published by St. Martin's Press
from the publisher:
Written by world-renowned scholars, GOLDEN GUIDES (St. Martinís Press) are the leading nature guides for the home, field, and classroom. Designed for portability and easy access, these compact, lightweight books help Americans of every age explore a world of natural wonders. Here are but a few in the series:
BIRDS OF NORTH AMERICA:
A Guide to Field Identification
Spot the silhouette of a Northern Goshawk in flight. Identify the raucous call of the Red-winged Blackbird. Discover the secret of picking out a Chipping Sparrow from its look alike cousins. This classic field guide makes it simple, a treasured favorite among amateur bird lovers and exacting professionals alike.
EASTERN BIRDS: A Guide
to Field Identification
Can you name all the birds visiting your backyard feeder, swimming on a local pond, or soaring through familiar skies? This easy-to-use guide is perfect for the casual observer or beginning bird enthusiast. Its innovative Master Plates help eliminate confusion between similar birds, and the landscapes depicting a birdís habitat speed identification. Highly acclaimed by critics, EASTERN BIRDS is a perfect companion for nature walks and for pleasurable bird watching
BIRD LIFE: A Guide to the Behavior and Biology of Birds This full-color, authoritative look at the behavior and biology of birds is packed with information on: How birds fly, migrate, nest, sing, raise their young, and more.
BIRDS This guide will help identify -- quickly and easily -- the birds you are most likely to see. Range maps show where each bird is found and handy table at the back of the book contain a wealth of additional information about migration, eggs, nests and food. This is the perfect bird book for beginners at any age.
The following is an excerpt from the book
Birds: A Guide to Familiar Birds of North America
by Herbert S. Zim and Ira N. Gabrielson
Published by St. Martin's Press
Copyright © 2001 St. Martin's Press
ATTRACTING BIRDS Most of us start watching birds close to home, at a window or in our backyard. One more way to see more birds is to make your home more attractive to them. The key is to provide the basic necessities for birds: food, water, and shelter.
FEEDING BIRDS If you want to attract birds to your yard or window, then feeding them will help. Many places sell bird seed and bird feeders, but even scattering seed on the ground will attract some species. Black-oil sunflower seed is one of the best choices because it is eaten by so many different birds: cardinals, joys, chickadees, finches, even woodpeckers. Seed mixes that include hemp, millet, thistle (Niger) seed, or cracked corn also work.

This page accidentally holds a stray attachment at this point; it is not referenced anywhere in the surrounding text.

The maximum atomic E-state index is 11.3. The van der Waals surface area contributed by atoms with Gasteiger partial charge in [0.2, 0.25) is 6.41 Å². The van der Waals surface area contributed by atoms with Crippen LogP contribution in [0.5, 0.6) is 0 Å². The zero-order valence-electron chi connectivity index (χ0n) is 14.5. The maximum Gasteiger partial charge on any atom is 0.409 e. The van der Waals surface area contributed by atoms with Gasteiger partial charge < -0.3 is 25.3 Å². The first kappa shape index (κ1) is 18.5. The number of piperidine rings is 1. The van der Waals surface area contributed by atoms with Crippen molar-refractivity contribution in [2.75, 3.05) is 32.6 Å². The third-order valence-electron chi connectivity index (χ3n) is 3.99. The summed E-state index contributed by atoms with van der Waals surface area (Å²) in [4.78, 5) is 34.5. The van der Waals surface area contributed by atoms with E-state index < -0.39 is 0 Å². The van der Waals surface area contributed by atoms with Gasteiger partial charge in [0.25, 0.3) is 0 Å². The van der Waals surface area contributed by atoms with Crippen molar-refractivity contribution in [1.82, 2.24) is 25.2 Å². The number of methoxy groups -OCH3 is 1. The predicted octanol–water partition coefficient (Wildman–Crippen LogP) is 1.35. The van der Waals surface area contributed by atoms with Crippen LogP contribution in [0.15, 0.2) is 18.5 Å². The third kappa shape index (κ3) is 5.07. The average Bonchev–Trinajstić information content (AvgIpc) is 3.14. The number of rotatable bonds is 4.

Bird feeders come in many shapes and sizes but it's best to start simply. Birds will come to a raised platform or window shelf, but a tube feeder or hopper feeder need to be replenished less often. During winter you can place lumps of suet in a wire container outside. It will attract chickadees, nuthatches, and woodpeckers. Try replacing the suet with a sandwich made with peanut butter, especially during warmer months. When they find it, your birds will come back to it.
WATER FOR BIRDS Birds need drinking and bathing water just as much as they need food. They are attracted to moving, shallow water. A dripping hose or a trickle of water running into a one-inch pan with gravel on the bottom is excellent. An old bucket with a triangular piece of cloth pulled through a drip hole and hung over an old baking pan will do as well as an elaborate pool.
COVER AND SHELTER Birds need cover for protection against wind, cold, and their enemies. The best kind of cover is shrubs or vines that provide food as well as a place to hide. Make sure that there is some place to hide near your bird feeders. Predators are sometimes attracted to the commotion at a feeder and your birds will need a safe place to fly to.
Plants for birds can be added to any garden. These include shrubs, such as sumac
and boxwood, and small trees, such as holly or dogwood. Shrubs and trees that produce berries or fruits,
such as cherry, crab apple, or hawthorn, are also good, but native plants that
retain their fruit in winter are best. Evergreens may be planted for shelter.
Annual flowers such as sunflower, marigold, and zinnia produce seed that attract birds, as do perennials such as aster and black-eyed Susan.
NESTING BOXES Some birds will take advantage of a nesting box or bird house made by humans. But different boxes will attract different species. For example, a box made for a wren is very different from one made for a flicker. Bird houses and plans for bird houses come in hundreds of different sizes and types. When you have become familiar with the birds in your area, you can choose the right one for those species. Build or buy a box that can be used year after year. Don't place boxes too close together; three or four nesting boxes to an acre are usually enough. Most birds set up their own territory and will keep other birds away.
Copyright © 2001 St. Martin's Press